How and When to Tuck in Your Shirt | The Art of Manliness

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Why talk about something so basic? Is there really a need to teach men something most of us have been doing since we were 5? Well, yes actually.”

Joseph Scherrer‘s insight:

Sometimes it’s good just to talk about the basics.

Like tucking in your shirt.

That’s a practice that’s gotten away from men in the past few years…especially young men.

I’ll step out and say that it is IMPOSSIBLE to dress with classic style if your shirt is untucked.

Read this nicely illustrated piece from The Art of Manliness to learn how to do it properly.

And then tuck in that shirt.

By Joe Scherrer | Tailored and Styled

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How to pick a “Bespoke” Tailor | English Cut

How to pick a “Bespoke” Tailor | English Cut | Tailored and Styled |

4 tips to select your tailor from Thomas Mahon, who himself is a bespoke tailor.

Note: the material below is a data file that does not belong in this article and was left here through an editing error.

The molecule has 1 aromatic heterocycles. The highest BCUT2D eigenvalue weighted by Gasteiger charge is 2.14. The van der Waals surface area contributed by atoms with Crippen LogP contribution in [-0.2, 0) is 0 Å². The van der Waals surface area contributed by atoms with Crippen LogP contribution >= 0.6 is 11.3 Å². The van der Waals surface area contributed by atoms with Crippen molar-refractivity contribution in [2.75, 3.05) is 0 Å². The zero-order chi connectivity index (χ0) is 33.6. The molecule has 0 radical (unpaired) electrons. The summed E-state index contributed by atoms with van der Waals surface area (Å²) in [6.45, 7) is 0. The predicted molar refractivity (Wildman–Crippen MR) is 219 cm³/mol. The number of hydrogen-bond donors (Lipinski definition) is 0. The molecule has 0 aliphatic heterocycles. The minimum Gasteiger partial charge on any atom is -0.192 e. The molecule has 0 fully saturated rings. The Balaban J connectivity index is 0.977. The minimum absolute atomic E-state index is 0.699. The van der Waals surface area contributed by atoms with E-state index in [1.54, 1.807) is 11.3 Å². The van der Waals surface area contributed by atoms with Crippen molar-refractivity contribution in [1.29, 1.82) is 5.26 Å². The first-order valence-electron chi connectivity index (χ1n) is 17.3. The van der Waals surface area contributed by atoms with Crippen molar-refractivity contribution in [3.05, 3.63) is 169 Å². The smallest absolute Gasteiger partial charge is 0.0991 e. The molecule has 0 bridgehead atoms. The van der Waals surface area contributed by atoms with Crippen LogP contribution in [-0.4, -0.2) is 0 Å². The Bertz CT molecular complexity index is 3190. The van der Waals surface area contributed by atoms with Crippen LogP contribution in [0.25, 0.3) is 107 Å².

If you’re going the custom route, don’t underestimate this decision. Even if you decide to use a tailor who travels from city-to-city or an online company, each tailor has a particular way to approach the process of measuring, pattern making, cutting, sewing, and fitting. Some are better at it than others, but more importantly you need to figure out what’s best for you.

Since you live in your clothes, make sure you trust the one who makes them for you.

Here are the four tips from Thomas Mahon:

1. Make sure if you are getting a bespoke garment, that it actually is.

2. Get to know the tailor’s cutter. They have a tremendous impact on how the garments actually fit you.

3. Check to make sure that it’s sewn by hand with minimal use of machines.

4. Don’t be allured by brands or labels. Most custom clothing from these companies are made in factories little hand stitching.

By Joe Scherrer | Tailored and Styled

Dude, Where’s My Jacket? | Black Tie Blog

Air Force Mess Dress Party Shirt II

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You know that guy at a formal party who takes off his jacket the first chance he gets? Don’t be that guy.”